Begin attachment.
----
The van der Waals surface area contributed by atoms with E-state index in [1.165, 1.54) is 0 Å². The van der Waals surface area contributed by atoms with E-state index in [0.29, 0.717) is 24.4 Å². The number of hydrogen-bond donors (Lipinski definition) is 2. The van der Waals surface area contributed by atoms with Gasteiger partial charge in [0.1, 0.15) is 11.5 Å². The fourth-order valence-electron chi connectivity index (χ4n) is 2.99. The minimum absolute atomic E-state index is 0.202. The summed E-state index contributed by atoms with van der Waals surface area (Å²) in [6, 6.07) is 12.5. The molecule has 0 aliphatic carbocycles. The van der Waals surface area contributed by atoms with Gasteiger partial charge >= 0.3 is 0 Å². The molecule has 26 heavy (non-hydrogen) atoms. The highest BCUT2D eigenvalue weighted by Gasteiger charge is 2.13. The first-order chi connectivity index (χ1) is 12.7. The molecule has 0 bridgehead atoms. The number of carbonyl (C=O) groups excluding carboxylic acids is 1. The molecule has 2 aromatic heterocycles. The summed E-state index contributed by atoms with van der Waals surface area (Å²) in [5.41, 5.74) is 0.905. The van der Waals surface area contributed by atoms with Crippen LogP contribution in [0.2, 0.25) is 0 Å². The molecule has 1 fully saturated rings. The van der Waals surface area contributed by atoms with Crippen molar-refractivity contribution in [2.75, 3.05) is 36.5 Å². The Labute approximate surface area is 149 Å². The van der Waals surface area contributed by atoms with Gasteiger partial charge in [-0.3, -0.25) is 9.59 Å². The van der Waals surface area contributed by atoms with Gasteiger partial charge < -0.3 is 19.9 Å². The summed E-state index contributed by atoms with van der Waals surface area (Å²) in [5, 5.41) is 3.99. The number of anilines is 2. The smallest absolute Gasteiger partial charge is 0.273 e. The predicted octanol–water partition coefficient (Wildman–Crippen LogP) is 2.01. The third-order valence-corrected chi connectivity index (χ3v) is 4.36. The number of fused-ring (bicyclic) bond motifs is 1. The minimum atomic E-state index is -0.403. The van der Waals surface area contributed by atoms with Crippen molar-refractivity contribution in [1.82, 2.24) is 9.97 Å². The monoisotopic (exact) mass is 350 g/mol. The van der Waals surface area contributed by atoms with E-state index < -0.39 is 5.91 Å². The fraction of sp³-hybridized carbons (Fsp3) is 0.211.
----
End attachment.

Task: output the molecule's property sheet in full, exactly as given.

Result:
The van der Waals surface area contributed by atoms with E-state index in [1.165, 1.54) is 0 Å². The van der Waals surface area contributed by atoms with E-state index in [0.29, 0.717) is 24.4 Å². The number of hydrogen-bond donors (Lipinski definition) is 2. The van der Waals surface area contributed by atoms with Gasteiger partial charge in [0.1, 0.15) is 11.5 Å². The fourth-order valence-electron chi connectivity index (χ4n) is 2.99. The minimum absolute atomic E-state index is 0.202. The summed E-state index contributed by atoms with van der Waals surface area (Å²) in [6, 6.07) is 12.5. The molecule has 0 aliphatic carbocycles. The van der Waals surface area contributed by atoms with Gasteiger partial charge >= 0.3 is 0 Å². The molecule has 26 heavy (non-hydrogen) atoms. The highest BCUT2D eigenvalue weighted by Gasteiger charge is 2.13. The first-order chi connectivity index (χ1) is 12.7. The molecule has 0 bridgehead atoms. The number of carbonyl (C=O) groups excluding carboxylic acids is 1. The molecule has 2 aromatic heterocycles. The summed E-state index contributed by atoms with van der Waals surface area (Å²) in [5.41, 5.74) is 0.905. The van der Waals surface area contributed by atoms with Crippen LogP contribution in [0.2, 0.25) is 0 Å². The molecule has 1 fully saturated rings. The van der Waals surface area contributed by atoms with Crippen molar-refractivity contribution in [2.75, 3.05) is 36.5 Å². The Labute approximate surface area is 149 Å². The van der Waals surface area contributed by atoms with Gasteiger partial charge in [-0.3, -0.25) is 9.59 Å². The van der Waals surface area contributed by atoms with Gasteiger partial charge < -0.3 is 19.9 Å². The summed E-state index contributed by atoms with van der Waals surface area (Å²) in [5, 5.41) is 3.99. The number of anilines is 2. The smallest absolute Gasteiger partial charge is 0.273 e. The predicted octanol–water partition coefficient (Wildman–Crippen LogP) is 2.01. The third-order valence-corrected chi connectivity index (χ3v) is 4.36. The number of fused-ring (bicyclic) bond motifs is 1. The minimum atomic E-state index is -0.403. The van der Waals surface area contributed by atoms with Crippen molar-refractivity contribution in [1.82, 2.24) is 9.97 Å². The monoisotopic (exact) mass is 350 g/mol. The van der Waals surface area contributed by atoms with E-state index < -0.39 is 5.91 Å². The fraction of sp³-hybridized carbons (Fsp3) is 0.211.